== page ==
In Devon we had plenty of food to eat as there were chickens and rabbits and everyone grew lots of vegetables. Some times a farmer killed a pig and we had baconb and pork. I remember watching a pig being killed in a farmyard, hearing it squeal and seeing all the blood. It did not bother me at all I just accepted it as a fact of life.
I enjoyed running around the fields, the haymaking and the cutting of the corn when I was allowed to sit on the tractor and go around the fields. I well remember the Culverwell's stone-built farmhouse which was very old with a huge ingle-nook fireplace and large rooms. Even then it seemed ancient to me. I remember reading the "Farmers Weekly". When it was time to cut the corn they would have an old threshing machine in the yard.
We would pick mushrooms in the fields, wild strawberries and blackberries from the hedges, which were also full of wild violets and pick campion. In September we would pick cobnuts from the hazel trees. Sometimes I would go out in to one of the fields in the dusk and watch the wild rabbits coming out to play.
We had no electricity, just old lamps, candles and torches. Of course there was no TV but we had a radio which was powered by rechargeable batteries. We did not have it on except for the news and one or two programmes as the batteries did not last long and a man would come around in a van to deliver a recharged battery and take away the run down one. On Sundays we would walk to church which was a mile and a half away.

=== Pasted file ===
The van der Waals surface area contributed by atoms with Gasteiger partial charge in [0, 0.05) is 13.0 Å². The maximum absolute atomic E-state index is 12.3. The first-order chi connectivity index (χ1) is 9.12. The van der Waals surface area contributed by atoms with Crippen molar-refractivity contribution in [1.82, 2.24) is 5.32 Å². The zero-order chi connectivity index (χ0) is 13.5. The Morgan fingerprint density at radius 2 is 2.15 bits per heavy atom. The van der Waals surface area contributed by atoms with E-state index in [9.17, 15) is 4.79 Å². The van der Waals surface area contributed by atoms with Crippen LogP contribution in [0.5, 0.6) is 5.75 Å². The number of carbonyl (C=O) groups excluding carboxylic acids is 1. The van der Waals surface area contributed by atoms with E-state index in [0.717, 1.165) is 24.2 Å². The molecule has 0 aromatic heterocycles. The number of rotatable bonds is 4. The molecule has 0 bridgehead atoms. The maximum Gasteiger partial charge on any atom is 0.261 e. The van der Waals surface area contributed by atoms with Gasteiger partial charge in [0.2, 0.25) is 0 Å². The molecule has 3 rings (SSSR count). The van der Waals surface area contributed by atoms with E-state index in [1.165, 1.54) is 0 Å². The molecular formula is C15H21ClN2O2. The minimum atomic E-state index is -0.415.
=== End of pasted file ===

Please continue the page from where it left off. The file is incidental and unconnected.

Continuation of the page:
I can remember one night being called down stairs to look north at the glow in the sky and being told it was Bristol burning. Also, an aircraft crashed somewhere in the area and I used to go around the fields and hedges picking up pieces of metal from the crash.
Another time a bullock escaped into a field owned by the Redwoods, several people tried to catch it. I was at the bottom of the field and the bullock had been caught, some were sitting on it before tying it up. It threw them off and ran towards me. I tried to head it off and there were shouts of “get out of the way". I leapt on top of a small henhouse, I suppose it was about one a half meters high and I don’t know how I managed it, the bullock, which of course was terrified, ran on into the wire fence.
I really enjoyed my stay and was there for about a year and a half.
After returning to Bristol I used to go to Clayhidon in the summer holiday for about two weeks for several years and I am still in touch with Dorothy, Mr & Mrs Redwood's daughter.
I came back to Bristol because I was almost old enough to take the 11 plus exam and if I had been accepted in the school I would have had to move to Wellington which was four miles away and leave Mr & Mrs Redwood. I was eventually accepted at East Bristol Commercial School where I learned shorthand, typing and bookkeeping.